favicon
Facebook, in Cross Hairs After Election, Is Said to Question Its Influence

 

Throughout the election, Mark Zuckerberg, Facebook’s chief, has defended his company as a place where people can share all opinions. CreditLluis Gene/Agence France-Presse — Getty Images

SAN FRANCISCO — Late on Tuesday night, as it became clear that Donald J. Trump would defeat Hillary Clinton to win the presidential election, a private chat sprang up on Facebook among several vice presidents and executives of the social network.

What role, they asked each other, had their company played in the election’s outcome?

Facebook’s top executives concluded that they should address the issue and assuage staff concerns at a quarterly all-hands meeting. They also called a smaller meeting with the company’s policy team, according to three people who saw the private chat and are familiar with the decisions; they requested anonymity because the discussion was confidential.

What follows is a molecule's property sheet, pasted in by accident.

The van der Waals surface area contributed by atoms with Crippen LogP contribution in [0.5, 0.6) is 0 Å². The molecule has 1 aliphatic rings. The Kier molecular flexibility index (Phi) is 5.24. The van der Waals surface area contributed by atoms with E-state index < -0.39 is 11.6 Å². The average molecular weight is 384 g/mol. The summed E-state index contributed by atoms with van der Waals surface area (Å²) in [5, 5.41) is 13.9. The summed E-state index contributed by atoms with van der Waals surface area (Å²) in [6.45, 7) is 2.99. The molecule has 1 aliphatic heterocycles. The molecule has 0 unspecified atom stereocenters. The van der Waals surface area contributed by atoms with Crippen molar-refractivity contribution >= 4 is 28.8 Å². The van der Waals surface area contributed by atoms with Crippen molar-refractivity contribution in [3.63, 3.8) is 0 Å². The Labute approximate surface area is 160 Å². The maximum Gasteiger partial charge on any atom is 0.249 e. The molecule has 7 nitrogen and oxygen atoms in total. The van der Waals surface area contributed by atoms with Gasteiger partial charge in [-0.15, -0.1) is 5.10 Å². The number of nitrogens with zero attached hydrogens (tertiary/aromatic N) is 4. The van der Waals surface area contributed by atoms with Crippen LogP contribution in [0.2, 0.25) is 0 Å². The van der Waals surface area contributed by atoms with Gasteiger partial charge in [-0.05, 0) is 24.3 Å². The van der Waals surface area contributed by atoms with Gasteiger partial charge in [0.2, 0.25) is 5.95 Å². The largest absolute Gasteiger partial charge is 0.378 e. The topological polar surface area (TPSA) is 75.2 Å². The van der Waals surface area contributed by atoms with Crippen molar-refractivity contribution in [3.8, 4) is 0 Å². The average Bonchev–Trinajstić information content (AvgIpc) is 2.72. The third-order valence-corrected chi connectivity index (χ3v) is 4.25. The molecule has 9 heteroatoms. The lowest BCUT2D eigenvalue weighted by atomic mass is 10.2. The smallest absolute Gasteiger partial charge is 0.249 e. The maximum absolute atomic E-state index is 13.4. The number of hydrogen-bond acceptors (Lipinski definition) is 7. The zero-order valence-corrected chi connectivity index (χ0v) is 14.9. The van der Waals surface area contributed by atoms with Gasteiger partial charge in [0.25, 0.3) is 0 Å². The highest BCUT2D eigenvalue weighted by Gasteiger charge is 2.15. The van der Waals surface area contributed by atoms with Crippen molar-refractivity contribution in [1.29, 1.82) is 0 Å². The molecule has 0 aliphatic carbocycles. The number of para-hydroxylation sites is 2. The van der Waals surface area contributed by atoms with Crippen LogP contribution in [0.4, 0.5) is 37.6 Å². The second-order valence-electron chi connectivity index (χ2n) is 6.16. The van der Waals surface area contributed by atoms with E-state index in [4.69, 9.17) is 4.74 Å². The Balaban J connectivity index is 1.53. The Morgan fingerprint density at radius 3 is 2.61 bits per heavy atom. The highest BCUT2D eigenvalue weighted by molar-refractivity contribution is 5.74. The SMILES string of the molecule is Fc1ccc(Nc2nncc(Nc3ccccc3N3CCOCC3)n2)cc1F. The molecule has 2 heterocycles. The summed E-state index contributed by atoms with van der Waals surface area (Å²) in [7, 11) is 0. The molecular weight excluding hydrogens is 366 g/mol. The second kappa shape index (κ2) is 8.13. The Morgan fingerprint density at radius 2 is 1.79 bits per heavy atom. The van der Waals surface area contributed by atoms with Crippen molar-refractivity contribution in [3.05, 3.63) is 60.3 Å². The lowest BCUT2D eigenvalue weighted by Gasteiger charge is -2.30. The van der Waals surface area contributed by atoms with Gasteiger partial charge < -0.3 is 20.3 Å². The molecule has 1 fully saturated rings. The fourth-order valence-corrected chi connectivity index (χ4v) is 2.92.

Facebook has been in the eye of a postelection storm for the last few days, embroiled in accusations that it helped spread misinformation and fake news stories that influenced how the American electorate voted. The online conversation among Facebook’s executives on Tuesday, which was one of several private message threads that began among the company’s top ranks, showed that the social network was internally questioning what its responsibilities might be.

Even as Facebook has outwardly defended itself as a nonpartisan information source — Mark. Zuckerberg, chairman and chief executive, said at a conference on Thursday that Facebook affecting the election was “a pretty crazy idea” — many company executives and employees have been asking one another if, or how, they shaped the minds, opinions and votes of Americans.

Leave a Reply

Your email address will not be published. Required fields are marked *